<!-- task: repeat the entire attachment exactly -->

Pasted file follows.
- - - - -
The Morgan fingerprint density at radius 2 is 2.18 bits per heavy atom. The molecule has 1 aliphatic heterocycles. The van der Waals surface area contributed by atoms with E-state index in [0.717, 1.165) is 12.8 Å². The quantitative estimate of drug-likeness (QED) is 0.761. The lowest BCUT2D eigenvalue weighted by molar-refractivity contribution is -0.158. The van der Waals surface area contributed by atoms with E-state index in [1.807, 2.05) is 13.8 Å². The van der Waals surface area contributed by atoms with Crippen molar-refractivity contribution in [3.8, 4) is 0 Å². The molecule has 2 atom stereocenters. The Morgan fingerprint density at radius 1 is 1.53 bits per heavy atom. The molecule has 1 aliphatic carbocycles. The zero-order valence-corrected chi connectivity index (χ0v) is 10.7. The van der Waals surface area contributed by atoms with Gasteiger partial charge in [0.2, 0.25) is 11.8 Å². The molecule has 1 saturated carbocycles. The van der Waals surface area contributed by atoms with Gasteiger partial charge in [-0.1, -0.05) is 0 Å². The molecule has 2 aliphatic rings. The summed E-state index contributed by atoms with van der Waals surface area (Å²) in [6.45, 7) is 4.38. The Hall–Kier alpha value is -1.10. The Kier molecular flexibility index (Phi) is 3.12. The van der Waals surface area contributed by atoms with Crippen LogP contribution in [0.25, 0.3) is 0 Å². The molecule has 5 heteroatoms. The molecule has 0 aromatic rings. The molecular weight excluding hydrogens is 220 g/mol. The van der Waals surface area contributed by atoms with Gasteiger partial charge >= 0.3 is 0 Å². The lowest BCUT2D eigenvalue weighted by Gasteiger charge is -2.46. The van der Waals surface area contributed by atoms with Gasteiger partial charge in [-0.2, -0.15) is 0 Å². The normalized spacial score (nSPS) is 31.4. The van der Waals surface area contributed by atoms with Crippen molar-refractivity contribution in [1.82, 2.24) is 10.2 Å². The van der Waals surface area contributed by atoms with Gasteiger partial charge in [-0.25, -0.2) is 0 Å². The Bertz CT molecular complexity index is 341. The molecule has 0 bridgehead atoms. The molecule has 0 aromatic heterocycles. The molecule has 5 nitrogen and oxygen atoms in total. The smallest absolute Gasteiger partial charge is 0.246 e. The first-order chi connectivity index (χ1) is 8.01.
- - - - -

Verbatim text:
The Morgan fingerprint density at radius 2 is 2.18 bits per heavy atom. The molecule has 1 aliphatic heterocycles. The van der Waals surface area contributed by atoms with E-state index in [0.717, 1.165) is 12.8 Å². The quantitative estimate of drug-likeness (QED) is 0.761. The lowest BCUT2D eigenvalue weighted by molar-refractivity contribution is -0.158. The van der Waals surface area contributed by atoms with E-state index in [1.807, 2.05) is 13.8 Å². The van der Waals surface area contributed by atoms with Crippen molar-refractivity contribution in [3.8, 4) is 0 Å². The molecule has 2 atom stereocenters. The Morgan fingerprint density at radius 1 is 1.53 bits per heavy atom. The molecule has 1 aliphatic carbocycles. The zero-order valence-corrected chi connectivity index (χ0v) is 10.7. The van der Waals surface area contributed by atoms with Gasteiger partial charge in [0.2, 0.25) is 11.8 Å². The molecule has 1 saturated carbocycles. The van der Waals surface area contributed by atoms with Gasteiger partial charge in [-0.1, -0.05) is 0 Å². The molecule has 2 aliphatic rings. The summed E-state index contributed by atoms with van der Waals surface area (Å²) in [6.45, 7) is 4.38. The Hall–Kier alpha value is -1.10. The Kier molecular flexibility index (Phi) is 3.12. The van der Waals surface area contributed by atoms with Crippen LogP contribution in [0.25, 0.3) is 0 Å². The molecule has 5 heteroatoms. The molecule has 0 aromatic rings. The molecular weight excluding hydrogens is 220 g/mol. The van der Waals surface area contributed by atoms with Gasteiger partial charge >= 0.3 is 0 Å². The lowest BCUT2D eigenvalue weighted by Gasteiger charge is -2.46. The van der Waals surface area contributed by atoms with Gasteiger partial charge in [-0.2, -0.15) is 0 Å². The normalized spacial score (nSPS) is 31.4. The van der Waals surface area contributed by atoms with Crippen molar-refractivity contribution in [1.82, 2.24) is 10.2 Å². The van der Waals surface area contributed by atoms with Gasteiger partial charge in [-0.25, -0.2) is 0 Å². The Bertz CT molecular complexity index is 341. The molecule has 0 bridgehead atoms. The molecule has 0 aromatic heterocycles. The molecule has 5 nitrogen and oxygen atoms in total. The smallest absolute Gasteiger partial charge is 0.246 e. The first-order chi connectivity index (χ1) is 8.01.